The Crab Nebula is the remains of a supernova that exploded July 4,
1054 AD. Actually, it was observed by the Chinese as a new, bright
star on that date, but since we now know that it was a supernova
6000 light years away it actually exploded at about 5000 BC and the
from the explosion merely reached us in 1054 AD.
Figure 1. Left part of constellation Taurus, where the
lines signify the ends of the "bull's horns" at the stars Zeta Tau
(lower) and Elnath (upper). The Crab Nebula is located within the
circle just above Zeta Tau (not visible in this image). [Canon 10D, 50
mm EFL, 3x30s; 2005.01.25].
Figure 2. Zoom factor 13. The star Zeta Tau is the bright
star in the lower-left corner, and the Crab Nebula is barely visible as
a "smudge" in the middle. [Canon 10D, 200 mm EFL, f/5.6, 11x30s;
Figure 3. Field-of-view is 70x47 'arc (the full moon would fit neatly inside this FOV). [Celestron 14-inch, HyperStar prime focus, f/1.9, SBIG ST-8XE CCD, CFW8, RGBL, each exposured 12x30sec; 2001.11.05; Hereford, AZ]
Figure 4. FOV = 11 x 15 'arc. Unsaturated star widths (FWHM) = 3.5 "arc. Faintest stars have V-mag = 21.2. Meade 14-inch LX200GPS. [LRGB: L=R+V, R = 35 min, V = 27 min, B = 47 min; 2008.02.08 UT; Hereford Arizona Observatory].
A supernova differs from a nova in a significant way. A supernova explodes when it becomes unstable after consuming hydrogen at the star's center. An implosion is followed by an explosion, blasing most of the star's material outward. With most of the star's mass lost to space, the remaining core collapses further to a neutron star, spinning fast due to the "ice skater" effect (conserving angular momentum during the collapse). At the center of the Crab Nebula is neutron star rotating 30 times per second, referred to as a "pulsar." The escaping, outward-moving material is luminous due to its encounter with interstellar material. A supernova is a one-time event for the star that explodes, and its inherent brightness is immense.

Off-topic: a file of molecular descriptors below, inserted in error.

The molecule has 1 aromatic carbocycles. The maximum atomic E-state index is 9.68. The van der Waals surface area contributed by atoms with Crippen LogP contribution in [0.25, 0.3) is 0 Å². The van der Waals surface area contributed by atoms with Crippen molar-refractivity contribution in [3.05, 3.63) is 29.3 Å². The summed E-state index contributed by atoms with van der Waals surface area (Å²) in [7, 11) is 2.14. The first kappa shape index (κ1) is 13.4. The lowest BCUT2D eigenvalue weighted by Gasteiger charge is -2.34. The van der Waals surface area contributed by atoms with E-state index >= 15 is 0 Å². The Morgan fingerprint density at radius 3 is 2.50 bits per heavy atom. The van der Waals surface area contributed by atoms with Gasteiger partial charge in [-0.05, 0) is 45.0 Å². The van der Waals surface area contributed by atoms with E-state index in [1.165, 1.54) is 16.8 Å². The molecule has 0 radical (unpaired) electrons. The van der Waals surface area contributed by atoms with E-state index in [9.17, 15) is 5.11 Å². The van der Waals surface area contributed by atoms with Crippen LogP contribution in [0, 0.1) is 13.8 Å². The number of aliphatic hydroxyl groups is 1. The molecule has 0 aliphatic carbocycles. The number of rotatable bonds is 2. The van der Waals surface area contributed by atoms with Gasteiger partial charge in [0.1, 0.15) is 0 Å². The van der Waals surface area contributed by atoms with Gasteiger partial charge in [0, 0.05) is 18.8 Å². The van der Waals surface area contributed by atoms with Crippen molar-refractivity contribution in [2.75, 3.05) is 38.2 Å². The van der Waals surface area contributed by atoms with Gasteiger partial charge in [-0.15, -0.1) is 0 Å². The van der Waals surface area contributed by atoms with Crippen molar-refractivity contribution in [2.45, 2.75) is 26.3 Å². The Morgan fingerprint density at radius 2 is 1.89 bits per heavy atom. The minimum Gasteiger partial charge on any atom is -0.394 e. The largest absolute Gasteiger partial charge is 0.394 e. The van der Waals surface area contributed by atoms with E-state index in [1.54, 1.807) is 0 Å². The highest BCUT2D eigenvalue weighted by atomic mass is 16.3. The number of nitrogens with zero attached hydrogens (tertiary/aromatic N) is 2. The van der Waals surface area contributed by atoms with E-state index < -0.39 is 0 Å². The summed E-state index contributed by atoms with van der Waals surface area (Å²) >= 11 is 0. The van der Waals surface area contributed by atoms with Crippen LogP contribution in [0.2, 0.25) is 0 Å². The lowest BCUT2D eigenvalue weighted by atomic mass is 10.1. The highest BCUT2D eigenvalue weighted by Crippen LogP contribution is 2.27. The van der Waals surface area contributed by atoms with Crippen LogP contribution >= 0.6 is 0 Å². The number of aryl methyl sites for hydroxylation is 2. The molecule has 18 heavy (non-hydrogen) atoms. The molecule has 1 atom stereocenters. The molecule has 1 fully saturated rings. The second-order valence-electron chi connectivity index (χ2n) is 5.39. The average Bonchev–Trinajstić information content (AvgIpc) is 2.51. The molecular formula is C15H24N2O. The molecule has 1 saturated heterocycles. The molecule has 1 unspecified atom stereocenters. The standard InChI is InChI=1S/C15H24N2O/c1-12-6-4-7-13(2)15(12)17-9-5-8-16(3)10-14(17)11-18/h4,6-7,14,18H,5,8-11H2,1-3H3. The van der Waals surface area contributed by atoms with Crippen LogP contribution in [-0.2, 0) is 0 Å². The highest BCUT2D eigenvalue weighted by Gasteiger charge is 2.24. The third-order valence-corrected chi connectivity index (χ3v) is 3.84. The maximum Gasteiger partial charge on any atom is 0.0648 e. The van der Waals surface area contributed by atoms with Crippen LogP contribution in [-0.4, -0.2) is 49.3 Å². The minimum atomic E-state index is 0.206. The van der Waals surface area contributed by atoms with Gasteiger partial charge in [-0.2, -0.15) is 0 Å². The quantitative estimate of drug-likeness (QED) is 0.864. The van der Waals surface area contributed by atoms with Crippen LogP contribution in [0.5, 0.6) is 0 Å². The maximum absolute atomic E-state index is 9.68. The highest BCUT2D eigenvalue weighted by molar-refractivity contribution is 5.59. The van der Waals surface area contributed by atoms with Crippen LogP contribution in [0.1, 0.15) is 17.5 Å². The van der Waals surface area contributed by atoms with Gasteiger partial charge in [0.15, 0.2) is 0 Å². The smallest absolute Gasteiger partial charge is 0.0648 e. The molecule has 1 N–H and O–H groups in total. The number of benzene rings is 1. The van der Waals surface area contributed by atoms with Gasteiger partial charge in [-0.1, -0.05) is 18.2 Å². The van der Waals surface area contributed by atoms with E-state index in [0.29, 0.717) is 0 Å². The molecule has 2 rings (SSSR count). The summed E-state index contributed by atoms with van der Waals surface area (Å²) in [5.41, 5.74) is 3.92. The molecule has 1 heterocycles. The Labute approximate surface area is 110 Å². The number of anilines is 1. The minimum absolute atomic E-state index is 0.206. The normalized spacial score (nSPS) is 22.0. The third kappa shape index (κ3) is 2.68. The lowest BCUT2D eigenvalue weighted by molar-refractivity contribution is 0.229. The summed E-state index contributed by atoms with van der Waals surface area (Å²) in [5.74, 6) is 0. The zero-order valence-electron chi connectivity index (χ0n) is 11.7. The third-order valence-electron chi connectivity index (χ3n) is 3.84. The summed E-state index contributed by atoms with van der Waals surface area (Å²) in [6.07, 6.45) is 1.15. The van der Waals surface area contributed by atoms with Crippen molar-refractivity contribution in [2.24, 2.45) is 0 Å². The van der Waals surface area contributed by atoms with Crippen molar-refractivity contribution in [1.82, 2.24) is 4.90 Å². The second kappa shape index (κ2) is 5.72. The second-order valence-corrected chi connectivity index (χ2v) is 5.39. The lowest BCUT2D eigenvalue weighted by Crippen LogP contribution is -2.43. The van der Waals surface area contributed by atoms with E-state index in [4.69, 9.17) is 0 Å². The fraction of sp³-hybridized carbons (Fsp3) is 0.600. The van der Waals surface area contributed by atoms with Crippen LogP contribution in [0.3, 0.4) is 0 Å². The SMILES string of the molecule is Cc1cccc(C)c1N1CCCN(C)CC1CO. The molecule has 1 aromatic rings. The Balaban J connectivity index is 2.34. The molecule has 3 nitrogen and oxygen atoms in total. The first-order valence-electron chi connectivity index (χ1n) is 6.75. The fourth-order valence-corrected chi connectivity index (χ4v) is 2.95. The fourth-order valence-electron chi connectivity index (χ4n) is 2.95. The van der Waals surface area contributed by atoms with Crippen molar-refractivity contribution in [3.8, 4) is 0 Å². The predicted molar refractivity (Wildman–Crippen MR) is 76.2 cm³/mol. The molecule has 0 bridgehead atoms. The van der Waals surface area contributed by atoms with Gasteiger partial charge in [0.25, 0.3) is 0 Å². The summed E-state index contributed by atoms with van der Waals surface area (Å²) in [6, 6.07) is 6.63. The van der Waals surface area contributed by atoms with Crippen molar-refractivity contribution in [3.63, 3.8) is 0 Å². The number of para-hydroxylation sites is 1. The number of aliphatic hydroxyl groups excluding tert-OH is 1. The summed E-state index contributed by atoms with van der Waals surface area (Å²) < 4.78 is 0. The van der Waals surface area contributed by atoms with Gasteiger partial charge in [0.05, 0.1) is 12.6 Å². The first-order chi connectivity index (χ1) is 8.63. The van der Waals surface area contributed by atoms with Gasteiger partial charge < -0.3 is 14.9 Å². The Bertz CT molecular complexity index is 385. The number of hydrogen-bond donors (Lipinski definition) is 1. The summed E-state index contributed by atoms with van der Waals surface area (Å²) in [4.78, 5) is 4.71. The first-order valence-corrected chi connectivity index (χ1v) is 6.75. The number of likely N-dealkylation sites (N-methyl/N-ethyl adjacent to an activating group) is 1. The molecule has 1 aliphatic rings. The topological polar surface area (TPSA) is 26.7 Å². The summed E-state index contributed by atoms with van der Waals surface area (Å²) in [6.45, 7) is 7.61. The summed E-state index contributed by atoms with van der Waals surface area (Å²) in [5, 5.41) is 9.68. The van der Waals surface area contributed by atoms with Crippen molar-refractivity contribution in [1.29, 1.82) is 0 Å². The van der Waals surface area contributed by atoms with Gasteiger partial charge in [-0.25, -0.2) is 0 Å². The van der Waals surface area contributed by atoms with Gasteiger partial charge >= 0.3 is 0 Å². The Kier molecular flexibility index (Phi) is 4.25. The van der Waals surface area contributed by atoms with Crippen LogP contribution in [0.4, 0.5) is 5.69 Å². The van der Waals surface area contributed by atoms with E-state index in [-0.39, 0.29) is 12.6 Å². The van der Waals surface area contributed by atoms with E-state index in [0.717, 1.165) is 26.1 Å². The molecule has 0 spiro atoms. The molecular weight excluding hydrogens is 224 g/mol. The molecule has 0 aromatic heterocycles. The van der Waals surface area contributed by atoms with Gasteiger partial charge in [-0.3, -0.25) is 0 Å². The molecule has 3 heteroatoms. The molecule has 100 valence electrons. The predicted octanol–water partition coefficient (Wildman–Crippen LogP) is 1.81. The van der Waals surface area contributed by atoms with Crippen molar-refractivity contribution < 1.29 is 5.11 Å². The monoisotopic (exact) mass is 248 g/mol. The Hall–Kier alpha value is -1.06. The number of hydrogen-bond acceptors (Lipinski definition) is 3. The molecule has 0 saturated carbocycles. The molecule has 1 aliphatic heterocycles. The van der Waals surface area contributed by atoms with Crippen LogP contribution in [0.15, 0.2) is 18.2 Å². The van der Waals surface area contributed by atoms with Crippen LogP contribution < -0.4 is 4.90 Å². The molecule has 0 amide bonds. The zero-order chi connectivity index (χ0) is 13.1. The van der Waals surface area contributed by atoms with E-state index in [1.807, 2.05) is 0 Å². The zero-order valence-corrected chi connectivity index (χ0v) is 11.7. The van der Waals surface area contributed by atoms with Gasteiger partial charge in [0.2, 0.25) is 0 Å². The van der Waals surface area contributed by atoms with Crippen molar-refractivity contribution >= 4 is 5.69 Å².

A nova, on the other hand, is one star of a binary pair that has stellar material "dumped" on it by its companion, and the infalling material briefly raises the temperature of the surface and creates an outpouring of light energy which gradually subsides. The same nova may undergo repeated outbursts, as it is never destroyed by any of its brightenings. A nova is a repeating event for the affected star, and its brightness for each event is inherently much less than for that of a supernova.
This site opened: November 15, 2001. Last Update: February 8, 2008